Webster 1913 Edition
An elaborate discourse, delivered in public, treating an important subject in a formal and dignified manner; especially, a discourse having reference to some special occasion, as a funeral, an anniversary, a celebration, or the like; – distinguished from an argument in court, a popular harangue, a sermon, a lecture, etc.;
orationat Bunker Hill
The lord archbishop . . . made a long
Syn. – Address; speech. See
To deliver an oration.
Webster 1828 Edition
1.A speech or discourse composed according to the rules of oratory, and spoken in public. Orations may be reduced to three kinds; demonstrative, deliberative, and judicial.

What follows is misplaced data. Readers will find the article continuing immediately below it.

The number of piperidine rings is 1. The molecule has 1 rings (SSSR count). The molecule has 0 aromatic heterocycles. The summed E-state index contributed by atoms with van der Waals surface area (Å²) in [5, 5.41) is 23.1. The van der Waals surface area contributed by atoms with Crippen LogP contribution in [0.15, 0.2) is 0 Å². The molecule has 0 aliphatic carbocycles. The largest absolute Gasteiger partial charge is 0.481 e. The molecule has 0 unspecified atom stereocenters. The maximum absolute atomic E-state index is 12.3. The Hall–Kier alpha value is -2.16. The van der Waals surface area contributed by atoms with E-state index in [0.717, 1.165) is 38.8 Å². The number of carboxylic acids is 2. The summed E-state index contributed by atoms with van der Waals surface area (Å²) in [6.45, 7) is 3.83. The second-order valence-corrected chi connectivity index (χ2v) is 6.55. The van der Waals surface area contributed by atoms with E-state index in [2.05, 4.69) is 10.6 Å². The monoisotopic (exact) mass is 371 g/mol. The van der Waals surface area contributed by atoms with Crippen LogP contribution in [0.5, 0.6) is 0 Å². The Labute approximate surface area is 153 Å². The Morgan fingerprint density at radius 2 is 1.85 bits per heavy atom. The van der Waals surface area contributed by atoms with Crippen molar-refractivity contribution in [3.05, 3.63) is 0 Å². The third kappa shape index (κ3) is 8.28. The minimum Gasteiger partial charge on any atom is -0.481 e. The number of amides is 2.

2.In modern usage, an oration differs from a sermon, from an argument at the bar, and from a speech before a deliberative assembly. The word is now applied chiefly to discourses pronounced on special occasions, as a funeral oration, an oration on some anniversary, &c. and to academic declamations.
3.A harangue; a public speech or address.